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    If you guys are really interested in Clutch set-up or application you would be smart to listen when Bob Meyer speaks......Not only from his experience here but also from across the Oceans................Not only an excellent chassis builder, but as far as a Clutch guy he IS the man....................!Don't put all of your faith in Guido although he does know a lot..
     
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  11. TA206

    TA206 New Member

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    A brilliant chassis builder Uncle Bob is, and as a
    clutch guru,well, he always tells me not to let him near the bellhousing, all the while mumbling something about only just being a welder.........., but I wished I would have listened to his advice about this time three years ago, might still have had a race car in one piece...........!!!!!!!!!!!!! Remember, he's been around for a while, and he still knows his stuff. Listen to Mr Wade's advice!!!!
     
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  12. john348

    john348 Top Alcohol

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    Mark T
    are you going to the IHRA motor city nationals at Milan Mi. next month??
    should be testing the new car in a couple weeks

    stop by the Gerardot-Hart camp and say Hi
     
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  13. M Tigges

    M Tigges TAFC

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    John,If things go well at grandbend its possible will be there. Good luck testing the new ride!
     
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  14. Bob Meyer

    Bob Meyer Comp Eliminator

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    Aw pashawwww, humble-mumble..........
    Sorry I missed you at Indy Larry.

    You just have to be smarter than a bunch of nuts and bolts! The computer is a great thing, but the car itself will talk to you. As I tell my grandkids now, you have to be a good listener!

    The biggest point to remember is that the driver must be like a robot and do the same thing EVERY time to get a handle on the clutch. I had to walk away from a deal where on one run both feet would lift at the same time, and the next run the throttle would go down before the clutch pedal came up (making about 1500 RPM more) and on and on.

    And I'll surely get some crap over this statement, but I'm no fan of grinding the shit out of a high dollar clutch every run just because it's the fad of the year. If you get it right to begin with, it'll stay more consistant and a hell of lot less work! Here's something for the grinder lovers to try. Rockwell your plates at the end of a run. Write it down. Do your grinding, put it in, go do a burnout and shut it off. Now pull your plates back out and Rockwell them again. You don't have to write it this time because it's already on the paper!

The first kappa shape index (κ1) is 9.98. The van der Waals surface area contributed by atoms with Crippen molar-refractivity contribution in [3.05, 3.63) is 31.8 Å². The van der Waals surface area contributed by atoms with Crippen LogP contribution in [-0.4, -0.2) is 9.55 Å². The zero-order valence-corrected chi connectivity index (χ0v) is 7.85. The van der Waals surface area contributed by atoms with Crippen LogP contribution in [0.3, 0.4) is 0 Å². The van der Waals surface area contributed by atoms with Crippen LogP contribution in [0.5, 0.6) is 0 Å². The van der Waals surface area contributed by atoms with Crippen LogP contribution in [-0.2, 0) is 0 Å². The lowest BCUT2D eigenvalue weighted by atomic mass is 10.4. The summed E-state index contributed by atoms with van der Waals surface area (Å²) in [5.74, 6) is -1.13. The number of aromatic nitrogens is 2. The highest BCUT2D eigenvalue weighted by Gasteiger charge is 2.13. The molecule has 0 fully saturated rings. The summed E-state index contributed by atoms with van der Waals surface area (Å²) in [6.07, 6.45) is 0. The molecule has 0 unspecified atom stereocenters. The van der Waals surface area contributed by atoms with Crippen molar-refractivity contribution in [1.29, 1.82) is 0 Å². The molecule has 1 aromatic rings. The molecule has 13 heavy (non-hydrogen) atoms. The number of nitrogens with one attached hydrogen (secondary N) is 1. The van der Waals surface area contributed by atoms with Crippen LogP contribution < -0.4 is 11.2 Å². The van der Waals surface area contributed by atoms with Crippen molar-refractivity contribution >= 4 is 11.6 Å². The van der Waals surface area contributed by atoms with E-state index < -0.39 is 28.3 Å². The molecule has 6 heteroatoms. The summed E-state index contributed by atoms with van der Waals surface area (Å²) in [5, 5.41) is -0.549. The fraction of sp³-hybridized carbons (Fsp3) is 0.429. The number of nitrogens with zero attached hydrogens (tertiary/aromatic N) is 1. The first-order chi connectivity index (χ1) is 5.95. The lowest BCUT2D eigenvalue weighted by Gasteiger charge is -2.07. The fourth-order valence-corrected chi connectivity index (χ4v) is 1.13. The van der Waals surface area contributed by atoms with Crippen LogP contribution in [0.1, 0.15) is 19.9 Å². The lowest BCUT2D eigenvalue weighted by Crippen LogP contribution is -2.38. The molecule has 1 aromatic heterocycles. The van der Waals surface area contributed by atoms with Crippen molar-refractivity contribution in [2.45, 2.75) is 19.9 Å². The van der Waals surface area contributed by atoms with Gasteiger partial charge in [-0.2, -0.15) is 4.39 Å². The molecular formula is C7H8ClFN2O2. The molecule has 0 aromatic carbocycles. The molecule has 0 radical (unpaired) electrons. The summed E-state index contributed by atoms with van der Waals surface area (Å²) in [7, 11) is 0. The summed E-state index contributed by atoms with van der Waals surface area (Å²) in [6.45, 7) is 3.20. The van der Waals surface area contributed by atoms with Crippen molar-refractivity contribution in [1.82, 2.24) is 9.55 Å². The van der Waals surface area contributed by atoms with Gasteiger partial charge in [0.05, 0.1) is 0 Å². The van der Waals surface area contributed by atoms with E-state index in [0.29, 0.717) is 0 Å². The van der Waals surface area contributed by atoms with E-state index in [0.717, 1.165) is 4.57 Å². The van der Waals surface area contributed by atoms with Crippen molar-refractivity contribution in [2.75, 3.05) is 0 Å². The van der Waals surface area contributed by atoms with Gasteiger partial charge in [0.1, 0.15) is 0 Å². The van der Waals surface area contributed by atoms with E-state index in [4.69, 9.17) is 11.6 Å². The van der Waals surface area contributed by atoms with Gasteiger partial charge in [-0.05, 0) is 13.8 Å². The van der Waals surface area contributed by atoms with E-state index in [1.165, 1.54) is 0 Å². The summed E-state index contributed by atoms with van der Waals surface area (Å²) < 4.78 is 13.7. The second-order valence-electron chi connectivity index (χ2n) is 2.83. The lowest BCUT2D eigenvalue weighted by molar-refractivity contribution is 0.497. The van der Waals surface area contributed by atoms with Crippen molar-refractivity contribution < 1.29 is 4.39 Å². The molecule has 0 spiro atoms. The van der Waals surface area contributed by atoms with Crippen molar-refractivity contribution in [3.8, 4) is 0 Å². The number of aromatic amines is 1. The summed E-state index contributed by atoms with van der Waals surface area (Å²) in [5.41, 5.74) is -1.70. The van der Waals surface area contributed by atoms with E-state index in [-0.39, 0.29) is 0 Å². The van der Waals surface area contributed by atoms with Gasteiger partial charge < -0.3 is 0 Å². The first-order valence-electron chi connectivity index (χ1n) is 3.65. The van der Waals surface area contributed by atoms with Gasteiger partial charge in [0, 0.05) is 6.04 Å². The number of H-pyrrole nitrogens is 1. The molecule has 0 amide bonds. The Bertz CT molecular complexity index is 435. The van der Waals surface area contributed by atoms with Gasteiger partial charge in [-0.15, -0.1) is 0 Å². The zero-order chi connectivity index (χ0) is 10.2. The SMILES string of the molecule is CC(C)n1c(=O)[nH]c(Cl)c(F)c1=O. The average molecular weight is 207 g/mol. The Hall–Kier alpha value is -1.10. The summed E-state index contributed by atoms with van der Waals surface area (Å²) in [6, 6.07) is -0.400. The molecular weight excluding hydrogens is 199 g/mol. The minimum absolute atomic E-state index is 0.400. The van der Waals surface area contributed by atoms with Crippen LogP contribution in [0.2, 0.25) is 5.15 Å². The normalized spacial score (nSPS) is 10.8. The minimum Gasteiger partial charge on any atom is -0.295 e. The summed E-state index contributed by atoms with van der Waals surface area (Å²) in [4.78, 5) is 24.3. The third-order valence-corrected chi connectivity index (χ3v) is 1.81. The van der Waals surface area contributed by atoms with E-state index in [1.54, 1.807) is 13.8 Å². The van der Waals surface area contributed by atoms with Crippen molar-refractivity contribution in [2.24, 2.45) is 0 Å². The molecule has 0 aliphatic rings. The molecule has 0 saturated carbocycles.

The ol' guy
     
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  15. bryanbrown

    bryanbrown Member

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    Mark,
    What static pressure are you running. We've always used 2 - 2 1/2 turns. Will that still be okay with more power and less counterweight?
    thanks,
    bryan brown
     
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  16. M Tigges

    M Tigges TAFC

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    Thats hard to say Bryan , depending on trans ratio chassis and tire pressure and how much leaner you use in low gear.

    [ June 01, 2005, 10:02 PM: Message edited by: M Tigges ]
     
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  17. bryanbrown

    bryanbrown Member

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    We have a 1.64 low, 4.10 rear gear, 34.5 tires at 6 1/2 pounds (beadlock). We have a high speed that starts to lean out at 6500 rpm, which should be about 30 feet out, according to the computer. I can see it either way, needing more static to hold it, or less to let it get to the fingers quicker. I guess starting at 2 turns probably wouldn't be bad, now that we have a better idea of how much weight to put on it, and then move from there. You've been a big help,
    thanks
    bryan brown
     
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  18. Gerry Woz

    Gerry Woz Comp Eliminator

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    A 4:10 rear gear...wow...why so mellow?
     
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  19. bryanbrown

    bryanbrown Member

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    It's a 4.30, I have no idea what I was thinking about.
     
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  20. Bob Meyer

    Bob Meyer Comp Eliminator

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    Bryan; Gerry is trying to give you a hint here.
    1.64 x 4.10 =6.724 launch ratio = WOW !

    With very little clutch in the car the motor goes to the moon right now, slamming in the levers and the tires spin because of the advantage. You must control the RPM. More static and counterweight both will load the motor more than you think, keeping the RPM from zooming.

    Play with some numbers of trans ratio being careful with the second gear drop, and my guess is you'll be happier with something in the 1.80+ range. The clutch will then be more responsive to changes.